A. Introduction to Ballads
I love ballads. When I learned about ballads for the first time, I had already been writing them for years without knowing it. They’re regular, repetitive, and musical. Most songs you hear on the radio would be considered a ballad of one kind or another.

     Fun fact: Did you know that rap is actually a contemporary ballad?

B. What is a Ballad?

  1. It often has four lines per group, or stanza. (The example below actually has 6 lines per stanza, and that’s okay too)
  2. The 1st and 3rd line in each stanza has four accents, or stresses
  3. The 2nd and 4th lines have either 3 stresses or 4 stresses, but it needs to be the same throughout the whole poem. (see example below)
  4. Ballads rhyme. Often the 1st and 3rd lines rhyme and the 2nd and 4th lines rhyme. (This is called an ABAB pattern). This is flexible, but again, the pattern needs to be the same throughout the whole poem!
  5. Repetition is important in a ballad. Sometimes a poet will make the last line of each stanza the same.
  6. Ballads often tell some kind of story, often a story about how someone died.
  7. Example of stresses: (Read the capital letters in the lines below a little louder than the other letters.)

The SUN was SHINing ON the SEA
See how there are 4 stresses?
SHINing with ALL its MIGHT
And then 3? 

C. Ballad Example

Walrus and the Carpenter
(lines 1-18), from
Through the Looking Glass

The sun was shining on the sea,
Shining with all his might:
He did his very best to make
The billows smooth and bright —
And this was odd, because it was
 The middle of the night.

The moon was shining sulkily,
Because she thought the sun
Had got no business to be there
After the day was done —
“It’s very rude of him,” she said,
“To come and spoil the fun.”

The sea was wet as wet could be,
The sands were dry as dry.
You could not see a cloud, because
No cloud was in the sky:
No birds were flying overhead —
There were no birds to fly.

~
Lewis Carroll 

D. Write your ballad!
Are you ready to write your ballad? Great! Come up with your story and write it in verse form, following the guidelines above. If you’re happy with it, remember to share it on my Facebook page or in the comments!


Hungry for more? Check out this week’s…

Poetry Activity (for kids, adults, and everyone in between): Alliteration Poem

Poem Study: Bear in There, by Shel Silverstein

Poetry Tuesday

Advanced Poetry Lesson: Odes, Week 2

Let’s write some poetry!

This week and last, we’ve been learning about Odes!

tuna in the market

A. Introduction to Odes:
An ode is a poem that celebrates or appreciates something or someone.

For example…
John Keats wrote an Ode to a Nightingale.
Pablo Neruda wrote an Ode To Sadness.
Samuel Taylor Coleridge wrote an Ode about France.
There is an Ode to Silence, by Edna St. Vincent Millay.
William Wordsworth wrote an Ode to Duty.
There’s even an Ode To My Socks by 
Pablo Neruda, who’s known for writing odes to unusual subjects.

Here’s part of an ode written by Pablo Neruda about a large fish in the market:

Ode to a Large Tuna in the Market
(Translated by Robin Robertson)

“Surrounded
by the earth’s green froth
—these lettuces,
bunches of carrots—
only you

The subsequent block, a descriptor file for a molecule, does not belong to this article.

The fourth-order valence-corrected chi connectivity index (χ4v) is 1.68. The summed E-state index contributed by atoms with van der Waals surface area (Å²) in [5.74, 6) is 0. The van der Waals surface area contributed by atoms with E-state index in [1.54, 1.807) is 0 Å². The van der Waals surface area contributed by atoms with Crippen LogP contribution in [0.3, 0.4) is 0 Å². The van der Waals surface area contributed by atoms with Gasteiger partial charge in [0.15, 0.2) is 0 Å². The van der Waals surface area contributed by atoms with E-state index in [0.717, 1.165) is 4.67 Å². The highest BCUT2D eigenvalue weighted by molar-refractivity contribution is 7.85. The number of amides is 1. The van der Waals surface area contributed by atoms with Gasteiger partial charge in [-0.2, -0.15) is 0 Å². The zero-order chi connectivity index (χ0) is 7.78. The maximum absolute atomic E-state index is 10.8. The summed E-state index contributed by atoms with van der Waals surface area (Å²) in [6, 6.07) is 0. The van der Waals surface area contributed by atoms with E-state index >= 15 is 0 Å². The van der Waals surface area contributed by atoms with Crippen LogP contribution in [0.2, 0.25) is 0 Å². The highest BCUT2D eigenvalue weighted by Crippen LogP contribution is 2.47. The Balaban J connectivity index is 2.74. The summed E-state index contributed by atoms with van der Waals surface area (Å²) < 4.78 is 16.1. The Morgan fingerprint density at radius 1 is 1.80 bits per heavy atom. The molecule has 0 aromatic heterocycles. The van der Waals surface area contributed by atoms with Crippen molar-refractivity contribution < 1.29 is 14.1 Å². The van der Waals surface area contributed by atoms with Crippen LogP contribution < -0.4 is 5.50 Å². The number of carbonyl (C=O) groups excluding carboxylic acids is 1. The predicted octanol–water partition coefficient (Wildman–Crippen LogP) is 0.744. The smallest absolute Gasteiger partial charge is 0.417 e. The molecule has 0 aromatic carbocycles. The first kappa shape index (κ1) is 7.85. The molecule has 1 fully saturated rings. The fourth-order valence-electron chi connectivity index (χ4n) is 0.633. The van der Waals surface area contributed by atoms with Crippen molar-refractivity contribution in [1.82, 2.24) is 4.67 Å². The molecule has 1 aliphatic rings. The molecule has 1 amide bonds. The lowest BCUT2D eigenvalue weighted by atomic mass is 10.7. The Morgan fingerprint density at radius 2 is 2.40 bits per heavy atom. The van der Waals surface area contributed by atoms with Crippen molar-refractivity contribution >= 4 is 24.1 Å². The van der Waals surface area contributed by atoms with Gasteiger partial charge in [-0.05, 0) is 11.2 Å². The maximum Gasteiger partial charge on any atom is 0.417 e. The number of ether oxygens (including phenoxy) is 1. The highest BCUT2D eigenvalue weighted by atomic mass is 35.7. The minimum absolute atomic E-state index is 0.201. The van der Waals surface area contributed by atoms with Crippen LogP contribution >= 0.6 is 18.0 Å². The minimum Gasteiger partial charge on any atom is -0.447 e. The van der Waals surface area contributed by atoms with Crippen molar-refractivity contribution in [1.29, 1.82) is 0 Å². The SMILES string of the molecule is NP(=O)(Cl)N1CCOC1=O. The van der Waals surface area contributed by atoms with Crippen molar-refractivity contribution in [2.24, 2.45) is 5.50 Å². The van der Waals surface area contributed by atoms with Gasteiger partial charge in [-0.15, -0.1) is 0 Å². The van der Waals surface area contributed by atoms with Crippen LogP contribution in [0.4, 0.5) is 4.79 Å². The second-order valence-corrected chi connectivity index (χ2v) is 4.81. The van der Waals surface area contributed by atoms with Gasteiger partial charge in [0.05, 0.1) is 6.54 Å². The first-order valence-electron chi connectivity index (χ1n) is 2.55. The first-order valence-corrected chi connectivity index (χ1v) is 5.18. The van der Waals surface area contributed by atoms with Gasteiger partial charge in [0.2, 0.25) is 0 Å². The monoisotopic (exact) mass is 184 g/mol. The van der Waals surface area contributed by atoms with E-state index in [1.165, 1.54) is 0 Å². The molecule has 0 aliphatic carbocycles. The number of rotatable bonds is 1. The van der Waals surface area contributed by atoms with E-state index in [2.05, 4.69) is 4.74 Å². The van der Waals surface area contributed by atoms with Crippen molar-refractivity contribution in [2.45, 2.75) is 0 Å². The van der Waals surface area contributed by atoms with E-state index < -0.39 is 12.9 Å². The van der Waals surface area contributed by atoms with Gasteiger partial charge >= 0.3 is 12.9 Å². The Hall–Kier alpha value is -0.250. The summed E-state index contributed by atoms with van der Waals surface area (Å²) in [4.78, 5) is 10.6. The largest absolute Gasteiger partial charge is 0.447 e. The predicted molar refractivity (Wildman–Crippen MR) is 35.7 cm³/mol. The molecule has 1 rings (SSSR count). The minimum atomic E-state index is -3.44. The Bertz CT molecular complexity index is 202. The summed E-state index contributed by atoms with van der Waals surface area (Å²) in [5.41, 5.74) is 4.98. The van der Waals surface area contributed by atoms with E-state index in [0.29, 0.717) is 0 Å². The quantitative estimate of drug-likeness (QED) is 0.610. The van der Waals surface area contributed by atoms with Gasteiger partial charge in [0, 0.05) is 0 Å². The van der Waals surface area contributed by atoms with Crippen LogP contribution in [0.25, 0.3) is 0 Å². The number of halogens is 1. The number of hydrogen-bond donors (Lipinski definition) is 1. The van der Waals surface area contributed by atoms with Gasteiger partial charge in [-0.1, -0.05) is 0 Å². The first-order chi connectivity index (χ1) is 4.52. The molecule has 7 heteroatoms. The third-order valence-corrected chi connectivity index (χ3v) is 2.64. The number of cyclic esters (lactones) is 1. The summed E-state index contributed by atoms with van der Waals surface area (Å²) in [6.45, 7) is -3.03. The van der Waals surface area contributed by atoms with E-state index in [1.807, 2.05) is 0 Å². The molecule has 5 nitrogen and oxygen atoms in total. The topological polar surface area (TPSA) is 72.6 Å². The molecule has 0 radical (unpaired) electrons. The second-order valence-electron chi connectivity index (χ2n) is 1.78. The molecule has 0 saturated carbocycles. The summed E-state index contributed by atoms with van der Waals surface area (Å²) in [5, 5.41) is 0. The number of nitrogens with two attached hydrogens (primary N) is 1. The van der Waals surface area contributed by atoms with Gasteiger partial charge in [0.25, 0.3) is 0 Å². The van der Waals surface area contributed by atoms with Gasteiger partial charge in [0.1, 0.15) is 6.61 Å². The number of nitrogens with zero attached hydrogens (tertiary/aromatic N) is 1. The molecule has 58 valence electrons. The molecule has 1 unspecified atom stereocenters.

lived through
the sea’s truth, survived
the unknown, the
unfathomable
darkness, the depths
of the sea,
the great
abyss,
le grand abîme,
only you:
varnished
black-pitched
witness
to that deepest night.”


B. All About Odes

  1. An ode is about loving, appreciating, or celebrating someone or something
  2. An ode is full of emotion, strong images, and descriptive words
  3. An ode can rhyme
  4. An ode is usually quite serious but it can be silly if the ode is more of a joke

C. Reading Odes
As you read the following excerpts, ask yourself:
~What is the poet celebrating or admiring?
~Does the poem rhyme?
~Does it have strong imagery?

The (Brooklyn) Bridge
(excerpt)

How many dawns, chill from his rippling rest
The seagull’s wings shall dip and pivot him,
Shedding white rings of tumult, building high
Over the chained bay waters Liberty—

Then, with inviolate curve, forsake our eyes
As apparitional as sails that cross
Some page of figures to be filed away;
—Till elevators drop us from our day…
~Hart Crane

The Fire of Driftwood
(excerpt) 
We sat within the farmhouse old,
Whose windows, looking o’er the bay,
Gave to the sea-breeze damp and cold,
An easy entrance, night and day.

Not far away we saw the port,
The strange, old-fashioned, silent town,
The lighthouse, the dismantled fort,
The wooden houses, quaint and brown.

We sat and talked until the night,
Descending, filled the little room;
Our faces faded from the sight,
Our voices only broke the gloom.
~Henry W. Longfellow

D. Writing An Ode
Your turn to write an ode!

~Think of something or someone that you love and want to celebrate!
~Try writing a short one to start (5 lines or so) and then grow it to 7 or 10 as you have more to say.
~If you’re a more experienced writer, see if you can make it 15-30 lines!
~If you like rhyming, go for it, but remember that not every ode has to rhyme.

E. Advanced: More About Odes:
For the purposes of this quick, fun, introduction, I’ve only talked about odes in general, but if you’re interested, look into the specific kinds of odes:
Pindaric
Horatian
Irregular

There are also different  ode parts:
The strophe
The antistrophe
The epode

Pleased with your ode? Share it on my Facebook page or in the comments!

Hungry for more? Check out this week’s…

Poetry Activity (for kids, adults, and everyone in between): Fill-in-the-blank poem

Poem Study: The Brook, by Alfred Lord Tennyson